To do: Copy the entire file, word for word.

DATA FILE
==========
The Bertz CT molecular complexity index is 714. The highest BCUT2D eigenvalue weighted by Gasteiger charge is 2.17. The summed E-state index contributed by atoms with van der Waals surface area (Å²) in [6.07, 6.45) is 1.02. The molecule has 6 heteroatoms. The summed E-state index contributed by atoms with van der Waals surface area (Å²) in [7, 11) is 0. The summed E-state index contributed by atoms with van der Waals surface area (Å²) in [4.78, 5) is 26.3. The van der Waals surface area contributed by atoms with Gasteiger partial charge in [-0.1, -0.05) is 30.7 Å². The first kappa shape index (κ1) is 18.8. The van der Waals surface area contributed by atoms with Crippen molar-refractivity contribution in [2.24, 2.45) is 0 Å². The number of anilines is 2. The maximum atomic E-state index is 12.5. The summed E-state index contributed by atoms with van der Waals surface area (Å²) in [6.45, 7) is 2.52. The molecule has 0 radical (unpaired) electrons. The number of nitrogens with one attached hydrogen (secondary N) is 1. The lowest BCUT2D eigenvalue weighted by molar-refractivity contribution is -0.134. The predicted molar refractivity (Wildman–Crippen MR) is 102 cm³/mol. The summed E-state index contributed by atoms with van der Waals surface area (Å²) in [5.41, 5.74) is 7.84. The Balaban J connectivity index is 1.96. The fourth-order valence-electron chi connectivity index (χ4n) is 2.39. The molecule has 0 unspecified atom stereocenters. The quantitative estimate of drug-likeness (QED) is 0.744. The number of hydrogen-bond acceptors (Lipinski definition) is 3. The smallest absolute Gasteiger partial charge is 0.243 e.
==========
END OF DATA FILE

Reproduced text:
The Bertz CT molecular complexity index is 714. The highest BCUT2D eigenvalue weighted by Gasteiger charge is 2.17. The summed E-state index contributed by atoms with van der Waals surface area (Å²) in [6.07, 6.45) is 1.02. The molecule has 6 heteroatoms. The summed E-state index contributed by atoms with van der Waals surface area (Å²) in [7, 11) is 0. The summed E-state index contributed by atoms with van der Waals surface area (Å²) in [4.78, 5) is 26.3. The van der Waals surface area contributed by atoms with Gasteiger partial charge in [-0.1, -0.05) is 30.7 Å². The first kappa shape index (κ1) is 18.8. The van der Waals surface area contributed by atoms with Crippen molar-refractivity contribution in [2.24, 2.45) is 0 Å². The number of anilines is 2. The maximum atomic E-state index is 12.5. The summed E-state index contributed by atoms with van der Waals surface area (Å²) in [6.45, 7) is 2.52. The molecule has 0 radical (unpaired) electrons. The number of nitrogens with one attached hydrogen (secondary N) is 1. The lowest BCUT2D eigenvalue weighted by molar-refractivity contribution is -0.134. The predicted molar refractivity (Wildman–Crippen MR) is 102 cm³/mol. The summed E-state index contributed by atoms with van der Waals surface area (Å²) in [5.41, 5.74) is 7.84. The Balaban J connectivity index is 1.96. The fourth-order valence-electron chi connectivity index (χ4n) is 2.39. The molecule has 0 unspecified atom stereocenters. The quantitative estimate of drug-likeness (QED) is 0.744. The number of hydrogen-bond acceptors (Lipinski definition) is 3. The smallest absolute Gasteiger partial charge is 0.243 e.